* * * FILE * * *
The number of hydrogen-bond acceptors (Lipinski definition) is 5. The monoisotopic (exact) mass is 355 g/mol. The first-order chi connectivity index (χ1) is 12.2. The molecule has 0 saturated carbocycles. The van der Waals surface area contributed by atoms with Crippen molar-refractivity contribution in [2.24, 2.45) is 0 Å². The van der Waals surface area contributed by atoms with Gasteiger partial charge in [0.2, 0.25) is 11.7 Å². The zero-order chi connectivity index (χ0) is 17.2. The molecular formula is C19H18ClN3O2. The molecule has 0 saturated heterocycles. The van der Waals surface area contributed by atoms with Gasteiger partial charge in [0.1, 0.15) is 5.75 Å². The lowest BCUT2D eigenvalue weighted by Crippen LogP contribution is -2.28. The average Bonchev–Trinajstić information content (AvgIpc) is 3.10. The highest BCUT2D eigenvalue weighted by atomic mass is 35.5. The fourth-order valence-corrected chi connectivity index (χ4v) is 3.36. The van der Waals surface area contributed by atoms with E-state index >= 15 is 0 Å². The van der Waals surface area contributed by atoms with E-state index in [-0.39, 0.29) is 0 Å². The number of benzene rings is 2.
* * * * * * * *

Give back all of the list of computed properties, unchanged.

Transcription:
The number of hydrogen-bond acceptors (Lipinski definition) is 5. The monoisotopic (exact) mass is 355 g/mol. The first-order chi connectivity index (χ1) is 12.2. The molecule has 0 saturated carbocycles. The van der Waals surface area contributed by atoms with Crippen molar-refractivity contribution in [2.24, 2.45) is 0 Å². The van der Waals surface area contributed by atoms with Gasteiger partial charge in [0.2, 0.25) is 11.7 Å². The zero-order chi connectivity index (χ0) is 17.2. The molecular formula is C19H18ClN3O2. The molecule has 0 saturated heterocycles. The van der Waals surface area contributed by atoms with Gasteiger partial charge in [0.1, 0.15) is 5.75 Å². The lowest BCUT2D eigenvalue weighted by Crippen LogP contribution is -2.28. The average Bonchev–Trinajstić information content (AvgIpc) is 3.10. The highest BCUT2D eigenvalue weighted by atomic mass is 35.5. The fourth-order valence-corrected chi connectivity index (χ4v) is 3.36. The van der Waals surface area contributed by atoms with E-state index >= 15 is 0 Å². The van der Waals surface area contributed by atoms with E-state index in [-0.39, 0.29) is 0 Å². The number of benzene rings is 2.